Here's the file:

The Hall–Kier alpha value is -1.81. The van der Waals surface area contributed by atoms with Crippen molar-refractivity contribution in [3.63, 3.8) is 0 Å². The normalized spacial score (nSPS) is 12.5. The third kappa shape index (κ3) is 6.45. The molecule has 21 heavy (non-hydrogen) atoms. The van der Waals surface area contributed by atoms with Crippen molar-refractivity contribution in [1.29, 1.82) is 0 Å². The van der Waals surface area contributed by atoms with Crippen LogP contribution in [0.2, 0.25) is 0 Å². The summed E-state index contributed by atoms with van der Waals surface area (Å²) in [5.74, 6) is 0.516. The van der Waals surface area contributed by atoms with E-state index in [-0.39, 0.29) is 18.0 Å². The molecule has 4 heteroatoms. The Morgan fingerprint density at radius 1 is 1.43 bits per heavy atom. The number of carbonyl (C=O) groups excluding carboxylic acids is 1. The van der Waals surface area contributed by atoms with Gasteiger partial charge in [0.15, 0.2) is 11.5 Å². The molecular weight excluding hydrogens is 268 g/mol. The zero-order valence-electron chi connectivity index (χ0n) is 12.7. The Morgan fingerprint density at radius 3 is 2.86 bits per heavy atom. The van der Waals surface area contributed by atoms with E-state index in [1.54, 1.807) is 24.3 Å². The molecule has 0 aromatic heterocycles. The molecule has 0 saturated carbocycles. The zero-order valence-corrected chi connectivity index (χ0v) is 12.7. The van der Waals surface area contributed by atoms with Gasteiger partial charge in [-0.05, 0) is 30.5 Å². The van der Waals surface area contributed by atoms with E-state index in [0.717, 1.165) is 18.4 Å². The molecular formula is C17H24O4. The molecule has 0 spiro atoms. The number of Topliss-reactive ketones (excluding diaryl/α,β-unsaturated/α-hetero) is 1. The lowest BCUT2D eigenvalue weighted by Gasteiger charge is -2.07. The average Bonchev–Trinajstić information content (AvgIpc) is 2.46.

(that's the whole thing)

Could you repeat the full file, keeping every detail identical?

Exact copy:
The Hall–Kier alpha value is -1.81. The van der Waals surface area contributed by atoms with Crippen molar-refractivity contribution in [3.63, 3.8) is 0 Å². The normalized spacial score (nSPS) is 12.5. The third kappa shape index (κ3) is 6.45. The molecule has 21 heavy (non-hydrogen) atoms. The van der Waals surface area contributed by atoms with Crippen molar-refractivity contribution in [1.29, 1.82) is 0 Å². The van der Waals surface area contributed by atoms with Crippen LogP contribution in [0.2, 0.25) is 0 Å². The summed E-state index contributed by atoms with van der Waals surface area (Å²) in [5.74, 6) is 0.516. The van der Waals surface area contributed by atoms with E-state index in [-0.39, 0.29) is 18.0 Å². The molecule has 4 heteroatoms. The Morgan fingerprint density at radius 1 is 1.43 bits per heavy atom. The number of carbonyl (C=O) groups excluding carboxylic acids is 1. The van der Waals surface area contributed by atoms with Gasteiger partial charge in [0.15, 0.2) is 11.5 Å². The molecular weight excluding hydrogens is 268 g/mol. The zero-order valence-electron chi connectivity index (χ0n) is 12.7. The Morgan fingerprint density at radius 3 is 2.86 bits per heavy atom. The van der Waals surface area contributed by atoms with E-state index in [1.54, 1.807) is 24.3 Å². The molecule has 0 aromatic heterocycles. The molecule has 0 saturated carbocycles. The zero-order valence-corrected chi connectivity index (χ0v) is 12.7. The van der Waals surface area contributed by atoms with Gasteiger partial charge in [-0.05, 0) is 30.5 Å². The van der Waals surface area contributed by atoms with E-state index in [0.717, 1.165) is 18.4 Å². The molecular formula is C17H24O4. The molecule has 0 spiro atoms. The number of Topliss-reactive ketones (excluding diaryl/α,β-unsaturated/α-hetero) is 1. The lowest BCUT2D eigenvalue weighted by Gasteiger charge is -2.07. The average Bonchev–Trinajstić information content (AvgIpc) is 2.46.